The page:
While Cristina often receives positive and motivating feedback for her work in immigration law, she sometimes has to deal with a backlash after failed applications. In order to continue doing the work, and to help her cope with the verbal abuse she has been subjected to, Cristina needed to attend regular therapy sessions. She says that the counselling only worked because she attended weekly meetings and diligently did her ‘homework’.
“I took this as a challenge. I worked very hard on getting outside my comfort zone, trusting my therapist, and believing in the work I was doing,” she explains. Cristina says that the rewards are priceless.
“I am still in contact with this amazing spiritual mother of mine, and am forever grateful to her for believing in me and bringing me on the correct path to the best version of myself,” she says.
How many more times
The disrespect that Cristina experienced was usually upfront, but sometimes unspoken, and generally related to her Romanian heritage.
Her nationality isn’t immediately obvious from her accent, and some acquaintances initially advised her “in good faith” not to disclose her Romanian origins.
“That’s what I experienced, in my first few weeks and months in Ireland,” she recalls. “It’s not an issue that I have, but it’s the reaction of people when I say I’m from Romania. There are so many good Romanians in Ireland and all over the world, but people don’t get to know them,” she points out.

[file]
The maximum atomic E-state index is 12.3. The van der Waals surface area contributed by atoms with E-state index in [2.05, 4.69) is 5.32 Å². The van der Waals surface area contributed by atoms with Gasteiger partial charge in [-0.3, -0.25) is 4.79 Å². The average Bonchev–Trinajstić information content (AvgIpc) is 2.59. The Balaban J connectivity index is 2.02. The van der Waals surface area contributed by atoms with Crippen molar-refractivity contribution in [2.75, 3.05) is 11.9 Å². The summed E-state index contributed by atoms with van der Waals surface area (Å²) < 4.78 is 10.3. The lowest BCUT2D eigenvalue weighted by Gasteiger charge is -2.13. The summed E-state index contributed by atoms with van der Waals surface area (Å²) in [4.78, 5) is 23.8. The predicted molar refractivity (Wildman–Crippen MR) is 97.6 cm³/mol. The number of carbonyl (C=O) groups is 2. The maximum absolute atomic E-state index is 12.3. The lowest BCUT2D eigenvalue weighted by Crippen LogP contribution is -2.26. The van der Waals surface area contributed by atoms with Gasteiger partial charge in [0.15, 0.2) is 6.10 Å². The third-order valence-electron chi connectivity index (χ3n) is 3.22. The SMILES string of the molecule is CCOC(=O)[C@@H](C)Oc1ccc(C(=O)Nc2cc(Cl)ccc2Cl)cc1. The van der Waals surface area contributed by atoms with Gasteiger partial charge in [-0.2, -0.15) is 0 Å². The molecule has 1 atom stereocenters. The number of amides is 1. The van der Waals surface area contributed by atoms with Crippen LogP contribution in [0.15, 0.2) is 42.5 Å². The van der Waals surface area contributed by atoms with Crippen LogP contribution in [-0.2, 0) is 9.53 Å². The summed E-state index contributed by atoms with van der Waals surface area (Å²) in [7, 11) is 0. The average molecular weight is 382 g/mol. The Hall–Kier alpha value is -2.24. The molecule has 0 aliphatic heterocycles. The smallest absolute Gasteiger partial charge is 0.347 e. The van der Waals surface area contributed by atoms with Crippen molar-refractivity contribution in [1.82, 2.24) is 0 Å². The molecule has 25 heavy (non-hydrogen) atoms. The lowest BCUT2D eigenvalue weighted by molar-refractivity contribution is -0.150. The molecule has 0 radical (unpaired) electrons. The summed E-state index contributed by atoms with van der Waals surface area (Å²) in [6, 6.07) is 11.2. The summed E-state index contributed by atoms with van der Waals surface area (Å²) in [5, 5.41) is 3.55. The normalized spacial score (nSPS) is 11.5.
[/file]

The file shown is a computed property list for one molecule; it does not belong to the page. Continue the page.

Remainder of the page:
“I’ve learnt to be able to say, ‘I’m from Romania!’ with pride, but it’s been a journey of teaching myself to accept me as I am, and not to allow others to put me down based on their discriminatory apprehensions.”
Family members, friends, acquaintances, clients, and even translators have, at times, disrespected her, but she has learned to confront that and say ‘please don’t speak to me like that’, or ‘I will not allow you to treat me like this (anymore)’.”
Cristina has also had to halt consultations with translators when it was evident that her words were not being conveyed correctly to clients. Some translators have become aggressive, rude, abusive and defensive when any such interjection has been made.
“It is difficult, as all of this happens in the presence of the client, who often does not fully understand what is happening,” Cristina explains. She has often been brought to tears at the treatment. In one case, neighbouring office colleagues came to her aid after an onslaught from a highly aggressive translator.